Face it, FileVault was little-used and unfriendly. That’s all changed with FileVault 2 in Lion. It’s encryption done right and might just push average Apple users to protect their data. Kind of like what Time Machine did for backup. That’s a good thing.
What’s new in FileVault 2?
- Full-disk encryption, rather than an image-based hack.
- Encrypt in place, in the background, while you work. No more waiting and losing your computer for hours or days while encryption is installed. And the encryption process will resume even after a reboot (or two)!
- Encrypt external drives, too. Very sweet, especially for Time Machine backups!
- Remote wipe service, probably through iCloud
- XTS-AES 128 support
FileVault 2 is full-disk only, but supports multiple users (each with their own encrypted home area) by storing the full-disk key in each user’s keychain. They access it by using their login password, just like they always did. Apple will offer an option to store the encryption key in iCloud, but this does not appear to be the default condition.
Of course, users with poor passwords, or those vulnerable to social engineering, will still be vulnerable. But some encryption beats no encryption any day! Lion uses the login window for sleep and screen savers, so FileVault 2 protects in those states as well.
Lion adds support for NFS version 4, which is a welcome update. But it doesn’t appear to support version 4.1, or parallel NFS.
SMB with DFS
DFS is a technology in Microsoft Windows that virtualizes file server shares, improving flexibility. Lion’s SMB client supports DFS when connecting to Windows file servers.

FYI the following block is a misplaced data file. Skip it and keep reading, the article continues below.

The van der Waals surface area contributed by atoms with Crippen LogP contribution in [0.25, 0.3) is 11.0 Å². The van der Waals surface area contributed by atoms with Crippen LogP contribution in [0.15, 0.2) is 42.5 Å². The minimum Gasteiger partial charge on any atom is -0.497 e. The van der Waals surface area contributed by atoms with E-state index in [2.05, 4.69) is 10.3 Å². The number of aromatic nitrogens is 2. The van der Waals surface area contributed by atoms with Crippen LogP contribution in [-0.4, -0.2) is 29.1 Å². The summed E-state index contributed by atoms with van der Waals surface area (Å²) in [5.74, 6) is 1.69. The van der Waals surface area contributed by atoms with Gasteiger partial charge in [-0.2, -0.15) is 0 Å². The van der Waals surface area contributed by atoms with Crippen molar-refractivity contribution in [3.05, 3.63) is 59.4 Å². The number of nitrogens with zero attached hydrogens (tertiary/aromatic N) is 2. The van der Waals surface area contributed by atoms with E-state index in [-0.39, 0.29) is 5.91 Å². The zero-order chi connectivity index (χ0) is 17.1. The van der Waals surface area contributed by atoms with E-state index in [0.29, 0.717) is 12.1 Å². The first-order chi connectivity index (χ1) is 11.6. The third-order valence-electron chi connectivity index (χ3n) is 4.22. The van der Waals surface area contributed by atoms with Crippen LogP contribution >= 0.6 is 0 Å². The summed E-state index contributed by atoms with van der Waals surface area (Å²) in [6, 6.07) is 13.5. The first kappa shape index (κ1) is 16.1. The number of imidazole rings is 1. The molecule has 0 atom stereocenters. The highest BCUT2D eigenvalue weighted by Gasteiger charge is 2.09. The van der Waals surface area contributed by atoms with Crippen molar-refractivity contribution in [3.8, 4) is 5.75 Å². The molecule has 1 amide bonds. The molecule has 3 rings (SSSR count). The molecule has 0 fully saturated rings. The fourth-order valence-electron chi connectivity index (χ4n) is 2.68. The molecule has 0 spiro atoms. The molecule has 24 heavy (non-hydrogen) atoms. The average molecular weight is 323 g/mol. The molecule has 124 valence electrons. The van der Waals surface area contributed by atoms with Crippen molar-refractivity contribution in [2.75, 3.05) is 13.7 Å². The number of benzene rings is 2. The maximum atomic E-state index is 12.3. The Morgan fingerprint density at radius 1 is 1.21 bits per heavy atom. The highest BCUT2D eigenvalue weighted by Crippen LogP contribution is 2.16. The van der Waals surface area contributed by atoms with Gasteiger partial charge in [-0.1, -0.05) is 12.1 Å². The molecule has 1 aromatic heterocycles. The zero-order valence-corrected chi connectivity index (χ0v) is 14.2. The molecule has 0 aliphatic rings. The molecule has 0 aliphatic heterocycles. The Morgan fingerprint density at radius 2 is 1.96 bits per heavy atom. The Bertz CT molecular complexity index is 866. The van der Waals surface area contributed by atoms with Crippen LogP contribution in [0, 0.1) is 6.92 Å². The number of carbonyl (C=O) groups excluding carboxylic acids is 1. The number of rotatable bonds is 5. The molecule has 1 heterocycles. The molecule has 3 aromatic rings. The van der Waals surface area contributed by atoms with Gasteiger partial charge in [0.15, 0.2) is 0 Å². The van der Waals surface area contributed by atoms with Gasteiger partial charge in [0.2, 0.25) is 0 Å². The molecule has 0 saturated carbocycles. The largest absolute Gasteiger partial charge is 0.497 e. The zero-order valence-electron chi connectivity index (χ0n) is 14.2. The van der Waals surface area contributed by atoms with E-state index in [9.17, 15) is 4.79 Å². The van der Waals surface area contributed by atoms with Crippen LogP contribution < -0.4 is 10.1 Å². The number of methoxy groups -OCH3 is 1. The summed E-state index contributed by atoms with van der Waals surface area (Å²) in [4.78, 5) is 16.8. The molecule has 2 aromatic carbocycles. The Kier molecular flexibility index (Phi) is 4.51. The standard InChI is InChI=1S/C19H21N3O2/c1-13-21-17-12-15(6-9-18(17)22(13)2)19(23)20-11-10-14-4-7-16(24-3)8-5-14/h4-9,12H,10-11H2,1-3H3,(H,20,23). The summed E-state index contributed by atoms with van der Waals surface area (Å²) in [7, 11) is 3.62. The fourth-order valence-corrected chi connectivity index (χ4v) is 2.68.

Xsan Built In
Mac OS X Server will now be an optional extra to add to the standard Lion install, rather than a separate SKU. Part of this shift is the integration of Xsan, Apple’s OEM version of Quantum’s StorNext SAN file system. Xsan has been quite popular in the media space on client machines, and it appears that it does not require a Server license.
Xsan also gets case-insensitive volumes, which brings it more in line with the expectations of users used to HFS+. Finally, Lion gets ALUA-compatible multipathing, supporting a wide variety of storage arrays.
Probable: TRIM Support for SSDs
Apple enabled TRIM in certain versions of 10.6 “Snow Leopard”, but it only supported their OEM SSDs. Lion probably gets a fully-supported TRIM implementation that works with any SSD with TRIM, though this was not mentioned at WWDC or online. This is a welcome update, and one too-long in coming!
Mac OS X “Lion” doesn’t give storage folks much, but it could be a harbinger of massive changes. Although not part of Lion per se, the iCloud Storage API will likely see much use by application developers. But even Lion’s smaller storage feature list is welcome. Simple full-disk encryption in FileVault and Core Data incremental storage are promising. Let’s just hope TRIM comes along for the ride!
On the enterprise side of things, Lion is improving as a storage client with NFSv4, DFS, and Xsan built in. But there’s no mention of an iSCSI client, suggesting that project is dead. Thank goodness for Studio Network Solutions! And we’re still stuck with HFS+, suggesting the ZFS transition is off the table, too. Too bad – Versions and FileVault would have been much easier to implement on ZFS!